The number of SATA connectors is hefty, with a total of six provided by Intel’s controller, two of which are SATA III (6 Gbps). There’s also an additional Marvell controller to provide an additional two SATA III connectors, which brings the total to eight (four of which SATA III). Of course, eSATA ports are a must, so it’s no wonder that Sabertooth has two of them, both latest-gen. The back panel contains everything you could ever need, including oft-omitted connectors such as Firewire, optical S/PDIF and PS2. Standard ports include four USB 3.0, as much as six USB 2.0, and gigabit LAN. Realtek’s ALC892 codec is in charge of sound; this is a frequent choice among motherboard manufacturers, and can be deemed a decent solution by all means. The back panel also contains the BIOS flashback button, which resets the BIOS to its default values.
Speaking of BIOS, everything we said about Rampage is valid here as well, bar certain details in the overclocking segment which are exclusive to RoG models. This was hardly a hint for us, so we managed to overclock our sample CPU to 4.8 GHz. Truth be told, the maximum BCLK was a bit lower than with Gene, but this was to be expected. After all, a maximum of 125 MHz is hardly shameful; what’s more, it’s an excellent result in this category. With all that, the maximum BCLK isn’t even that relevant, as we were able to reach 4.8 GHz through increasing the multiplier exclusively.
Specs & results
|Specifications||ASUS Sabertooth X79||ASUS Rampage Gene IV X79|
|CPU||Socket LGA2011||Socket LGA2011|
|Chipset||Intel X79||Intel X79|
|Dimm slots and maks. mem.||8 max. 64GB DDR3 2400MHz||4 max. 32GB DDR3 2400MHz|
|MultiGPU support||CrossFireX x3, TriWay SLI||CrossFireX x3, TriWay SLI|
|Expansion slots||2x PCI-Express 3.0 x16, 1x PCI-Express 3.0 x8, 2x PCI-Express x1||2x PCI-Express 3.0 x16, 1x PCI-Express 3.0 x8, 1x PCI-Express x4|
|SATA/ATA ports||4x SATA 6Gbps, 4x SATA 3Gbps, 2x eSATA 6Gbps||4x SATA 6Gbps, 3x SATA 3Gbps, 1x eSATA 3Gbps|
|Audio||Realtek ALC892 8-Channel High Definition Audio CODEC||SupremeFX III built-in 8-Channel High Definition Audio CODEC|
|Network||Marvell Ethernet controller||Intel Ethernet controller|
|USB||6x USB 3.0, 14x USB 2.0||4x USB 3.0, 12x USB 2.0,|
|Onboard connections||4x USB 2.0, 2x USB 3.0, 3x Fan (CPU, Chasis), 1x 24pin power, ATX 12V power, Audio (Front panel)||4x USB 2.0, 2x USB 3.0, 3x Fan (CPU, Chasis), 1x 24pin power, ATX 12V power, Audio (Front panel)|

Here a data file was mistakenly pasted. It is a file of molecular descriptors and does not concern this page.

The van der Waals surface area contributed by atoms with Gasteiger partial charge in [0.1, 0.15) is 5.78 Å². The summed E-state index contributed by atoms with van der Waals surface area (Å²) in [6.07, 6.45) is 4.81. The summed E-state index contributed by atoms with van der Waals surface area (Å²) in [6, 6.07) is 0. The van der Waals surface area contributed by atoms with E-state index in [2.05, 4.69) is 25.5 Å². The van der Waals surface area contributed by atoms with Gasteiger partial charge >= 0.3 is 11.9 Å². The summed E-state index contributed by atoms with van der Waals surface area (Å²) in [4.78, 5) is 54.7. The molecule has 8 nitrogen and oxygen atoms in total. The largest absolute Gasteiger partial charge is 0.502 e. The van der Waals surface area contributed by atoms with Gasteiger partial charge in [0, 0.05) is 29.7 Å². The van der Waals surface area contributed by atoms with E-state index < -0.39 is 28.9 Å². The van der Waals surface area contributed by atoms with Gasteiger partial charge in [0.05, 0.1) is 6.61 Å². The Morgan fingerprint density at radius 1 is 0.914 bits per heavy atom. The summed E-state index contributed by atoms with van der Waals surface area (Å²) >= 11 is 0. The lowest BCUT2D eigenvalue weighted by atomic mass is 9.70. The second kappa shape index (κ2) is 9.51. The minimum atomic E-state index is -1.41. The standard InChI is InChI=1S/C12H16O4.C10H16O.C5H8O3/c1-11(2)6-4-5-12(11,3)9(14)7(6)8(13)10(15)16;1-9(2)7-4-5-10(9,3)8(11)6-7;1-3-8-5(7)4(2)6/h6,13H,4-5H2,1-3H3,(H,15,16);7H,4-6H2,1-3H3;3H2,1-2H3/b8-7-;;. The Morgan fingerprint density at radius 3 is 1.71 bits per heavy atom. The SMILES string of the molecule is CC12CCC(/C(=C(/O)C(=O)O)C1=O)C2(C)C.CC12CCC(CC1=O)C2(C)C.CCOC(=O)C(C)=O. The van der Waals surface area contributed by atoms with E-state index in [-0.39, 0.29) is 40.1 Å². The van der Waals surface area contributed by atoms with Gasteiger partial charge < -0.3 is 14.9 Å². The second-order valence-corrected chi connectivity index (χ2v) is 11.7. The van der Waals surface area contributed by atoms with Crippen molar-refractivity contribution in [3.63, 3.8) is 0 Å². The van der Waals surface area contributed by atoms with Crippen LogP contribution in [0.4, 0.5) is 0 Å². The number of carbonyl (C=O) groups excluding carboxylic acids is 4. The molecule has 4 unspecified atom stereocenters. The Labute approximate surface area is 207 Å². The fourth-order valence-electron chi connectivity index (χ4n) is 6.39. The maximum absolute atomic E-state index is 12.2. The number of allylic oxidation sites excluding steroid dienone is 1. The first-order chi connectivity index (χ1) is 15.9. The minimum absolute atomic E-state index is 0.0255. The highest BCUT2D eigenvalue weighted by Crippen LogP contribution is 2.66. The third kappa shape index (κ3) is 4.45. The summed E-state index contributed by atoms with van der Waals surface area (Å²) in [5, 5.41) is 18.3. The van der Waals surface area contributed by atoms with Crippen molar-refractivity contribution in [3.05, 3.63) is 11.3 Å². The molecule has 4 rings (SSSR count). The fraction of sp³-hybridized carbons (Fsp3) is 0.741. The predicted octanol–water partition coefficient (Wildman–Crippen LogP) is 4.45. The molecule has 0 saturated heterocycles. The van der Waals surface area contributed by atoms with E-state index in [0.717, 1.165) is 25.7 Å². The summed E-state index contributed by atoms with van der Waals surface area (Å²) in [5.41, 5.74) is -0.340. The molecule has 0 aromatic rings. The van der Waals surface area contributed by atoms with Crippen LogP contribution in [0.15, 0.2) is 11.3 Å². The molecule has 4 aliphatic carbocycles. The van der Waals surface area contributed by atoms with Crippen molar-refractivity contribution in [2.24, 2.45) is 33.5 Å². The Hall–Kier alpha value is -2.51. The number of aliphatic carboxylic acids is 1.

|Back panel||PS2, 6x USB 2.0, 4x USB 3.0, S/PDIF, 1x LAN, 6x Analog audio, S/PDIF, 2x eSATA 6Gbps, BIOS Flashback||PS2, 6x USB 2.0, 2x USB 3.0, S/PDIF, 1x LAN, 6x Analog audio, S/PDIF, 1x eSATA 3Gbps, CMOS Reset, 1 x ROG Connect|
|Price [€]||~ 300||~ 290|
|Results||ASUS Sabertooth X79||ASUS Rampage Gene IV X79|
|3DMark 11 Physics Score||11.914||11.899|
|3DMark Vantage CPU Score||36.955||36.876|
|Aida64 Extreme 2.00|
|Memory read/write/copy [MB/s]||16.498 / 15.067 / 16.009||16.702 / 15.192 / 16.301|
|Memory latency [ns] **||59.3||59.2|
|7-Zip 7.20 x64 komp./dekomp. [kB/s]||27.089 / 333.296||27.054 / 333.528|
|x264 HD Benchmark 4.0 encoding [fps]||55,2||55,2|
|Winrar x64 4.10 Beta 2 Benchmark test||4.201||4.276|
|Blender x64 [sec] **||134.1||134.3|
|Cinebench R11.5 1 CPU / OpenGL||10,6 / 82,7||10,5 / 82,5|
|True Crypt 7.1|
|** less is better|
|Intel Core i7 3960X, Kingston 4 x 2GB HyperX DDR3 2133MHz, Radeon HD6870 1GB, AMD Catalyst 12.1 preview, Windows 7 64bit Ultimate|
As you’re able to see, both these models are flawless, both in capabilities and action. If we absolutely had to choose, we’d go for Sabertooth, although these two motherboards aren’t directly comparable. Simply put, from all ASUS models we’ve tested so far, this has been the only model sufficiently trusted by the company to be given a five-year warranty, which separates this motherboard from all others, even those who have better performance or a higher price. This alone was the decisive factor in favour of Sabertooth, although you shouldn’t think for a second that Gene IV is inferior in any way. It’s just that Sabertooth seems better as the first truly long-term solution.